On the enterprise side, which industries will benefit the most from XR and why?

Karen Zu:
We can already see strong potential growth areas such as healthcare, education and training.

 

There is a wide range of potential XR use cases within healthcare, including pain management through distraction and various therapy treatments, such as phobia treatment.

 

The idea of medical treatment and patient engagement across vast distances (Telehealth) also opens up the possibility of improving the livelihood and patients in isolated areas without diluting the quality of the care given by the lack of in-person interaction.

With education and training, the access to information and the level of interaction offered through XR applications will further enhance the learning experience. It has already been shown that this type of engagement through VR has positive results in information retention and can redefine skills training to improve student test scores, and we expect this to grow even more so through XR.

Which XR application areas do you think will have the brightest future?

Karen Zu:
XR is a technology that could potentially benefit many areas in an unparalleled way, especially in training.

 

XR will certainly open up a lot of new ways for businesses to improve current training methods while also introducing new ways of engagement and interaction.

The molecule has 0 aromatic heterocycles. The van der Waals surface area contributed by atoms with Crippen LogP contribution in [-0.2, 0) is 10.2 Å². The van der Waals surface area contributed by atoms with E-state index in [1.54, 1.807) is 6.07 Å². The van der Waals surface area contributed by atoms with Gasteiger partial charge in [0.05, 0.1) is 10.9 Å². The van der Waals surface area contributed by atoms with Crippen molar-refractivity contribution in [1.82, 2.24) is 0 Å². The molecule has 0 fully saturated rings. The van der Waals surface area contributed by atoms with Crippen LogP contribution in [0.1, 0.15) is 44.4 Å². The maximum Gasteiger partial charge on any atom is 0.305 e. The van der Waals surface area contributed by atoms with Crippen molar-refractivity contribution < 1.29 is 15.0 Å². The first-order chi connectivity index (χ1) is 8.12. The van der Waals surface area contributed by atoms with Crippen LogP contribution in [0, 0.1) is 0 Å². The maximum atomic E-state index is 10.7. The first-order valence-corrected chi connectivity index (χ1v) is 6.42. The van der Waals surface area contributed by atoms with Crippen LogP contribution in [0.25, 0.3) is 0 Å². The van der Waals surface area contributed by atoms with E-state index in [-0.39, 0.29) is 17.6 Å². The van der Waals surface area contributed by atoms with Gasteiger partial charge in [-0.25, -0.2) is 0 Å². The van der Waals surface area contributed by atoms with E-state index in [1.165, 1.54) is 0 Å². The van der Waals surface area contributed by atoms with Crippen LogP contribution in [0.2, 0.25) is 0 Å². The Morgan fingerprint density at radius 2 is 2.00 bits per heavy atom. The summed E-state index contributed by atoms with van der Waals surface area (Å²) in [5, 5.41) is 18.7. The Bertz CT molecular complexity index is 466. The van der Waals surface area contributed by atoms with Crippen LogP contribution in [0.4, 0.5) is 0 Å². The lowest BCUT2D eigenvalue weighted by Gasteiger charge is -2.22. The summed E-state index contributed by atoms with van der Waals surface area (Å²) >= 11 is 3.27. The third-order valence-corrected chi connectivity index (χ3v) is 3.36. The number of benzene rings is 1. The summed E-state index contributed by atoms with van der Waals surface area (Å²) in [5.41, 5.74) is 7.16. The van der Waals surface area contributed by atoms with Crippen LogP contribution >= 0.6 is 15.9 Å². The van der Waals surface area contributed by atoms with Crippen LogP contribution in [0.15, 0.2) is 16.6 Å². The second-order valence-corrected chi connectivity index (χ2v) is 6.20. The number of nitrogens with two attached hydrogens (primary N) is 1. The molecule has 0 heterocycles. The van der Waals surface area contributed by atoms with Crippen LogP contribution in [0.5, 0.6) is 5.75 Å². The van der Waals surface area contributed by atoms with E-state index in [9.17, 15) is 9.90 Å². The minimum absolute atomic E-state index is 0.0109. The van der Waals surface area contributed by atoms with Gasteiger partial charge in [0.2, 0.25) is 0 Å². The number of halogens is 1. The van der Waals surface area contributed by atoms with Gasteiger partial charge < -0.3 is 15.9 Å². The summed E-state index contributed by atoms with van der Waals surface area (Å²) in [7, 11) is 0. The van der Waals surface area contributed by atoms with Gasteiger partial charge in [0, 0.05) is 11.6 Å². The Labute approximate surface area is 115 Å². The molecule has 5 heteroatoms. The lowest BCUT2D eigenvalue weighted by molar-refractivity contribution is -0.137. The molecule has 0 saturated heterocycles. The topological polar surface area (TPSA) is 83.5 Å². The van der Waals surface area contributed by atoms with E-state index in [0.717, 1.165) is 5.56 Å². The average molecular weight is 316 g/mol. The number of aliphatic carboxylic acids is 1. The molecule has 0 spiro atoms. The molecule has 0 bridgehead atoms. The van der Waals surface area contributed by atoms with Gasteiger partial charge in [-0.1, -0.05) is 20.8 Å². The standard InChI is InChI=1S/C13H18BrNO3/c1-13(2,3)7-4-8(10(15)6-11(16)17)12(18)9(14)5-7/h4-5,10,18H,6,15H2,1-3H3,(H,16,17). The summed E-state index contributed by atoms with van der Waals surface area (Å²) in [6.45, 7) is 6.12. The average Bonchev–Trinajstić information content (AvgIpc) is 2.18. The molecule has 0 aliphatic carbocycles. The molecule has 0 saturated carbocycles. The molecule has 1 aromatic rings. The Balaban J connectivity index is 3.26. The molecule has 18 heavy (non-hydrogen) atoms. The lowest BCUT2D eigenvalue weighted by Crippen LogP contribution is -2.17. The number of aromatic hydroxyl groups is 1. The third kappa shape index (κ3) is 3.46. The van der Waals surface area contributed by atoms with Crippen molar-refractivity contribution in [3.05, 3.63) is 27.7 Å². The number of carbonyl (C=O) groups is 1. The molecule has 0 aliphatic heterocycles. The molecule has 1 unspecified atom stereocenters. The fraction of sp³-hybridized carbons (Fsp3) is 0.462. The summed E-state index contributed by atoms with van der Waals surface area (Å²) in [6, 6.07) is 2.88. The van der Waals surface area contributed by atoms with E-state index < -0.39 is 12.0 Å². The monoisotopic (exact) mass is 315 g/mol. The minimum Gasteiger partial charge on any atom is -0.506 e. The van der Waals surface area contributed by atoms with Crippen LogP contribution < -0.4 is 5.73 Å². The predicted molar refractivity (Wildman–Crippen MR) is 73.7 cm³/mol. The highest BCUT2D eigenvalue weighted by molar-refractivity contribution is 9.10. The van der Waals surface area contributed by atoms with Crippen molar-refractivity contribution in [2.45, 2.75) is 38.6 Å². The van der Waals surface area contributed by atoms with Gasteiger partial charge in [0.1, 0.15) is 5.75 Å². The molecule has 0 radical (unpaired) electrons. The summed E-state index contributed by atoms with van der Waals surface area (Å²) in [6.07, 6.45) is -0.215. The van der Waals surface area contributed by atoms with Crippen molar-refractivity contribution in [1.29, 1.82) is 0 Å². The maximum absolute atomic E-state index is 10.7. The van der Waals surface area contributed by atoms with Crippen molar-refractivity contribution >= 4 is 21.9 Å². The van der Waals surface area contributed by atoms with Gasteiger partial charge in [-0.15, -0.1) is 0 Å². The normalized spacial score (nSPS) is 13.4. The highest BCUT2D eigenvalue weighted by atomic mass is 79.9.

For example, training of employees through XR could rapidly speed up the learning process, especially in maintenance training. By having a direct feed overlay or a person showing them, live, the correct way to repair the item, the staff can be learning with the physical object at hand instead of using a simulation. They will also have all the training and guidance right in front of them, instead of having to look away to obtain guidance or instructions. There are also good examples of how VR is used to learn complex tasks, such as surgery, more effective to perform better in operating rooms.

Karen Zu Pico VP Marketing circleKaren Zu

Karen Zu is the VP of Marketing at Pico Interactive, Inc. and has more than 10 years working experience in electronics industry. She served OPPO, Tecno and other clients globally when she worked for IBM consulting services. She received her Masters degree from Georgetown University McDonough School of Business in 2008.

Anders Lundin

Written by

Anders Lundin

Hi, I am the corporate communications manager for Tobii Group, which means I get to communicate the benefits of our amazing technology to customers, investors, the media, users — anyone with an interest in eye tracking and how it can be used to raise quality of life and of the UX experience. Personally, I love exploring new technology and how that impacts us and the world around us.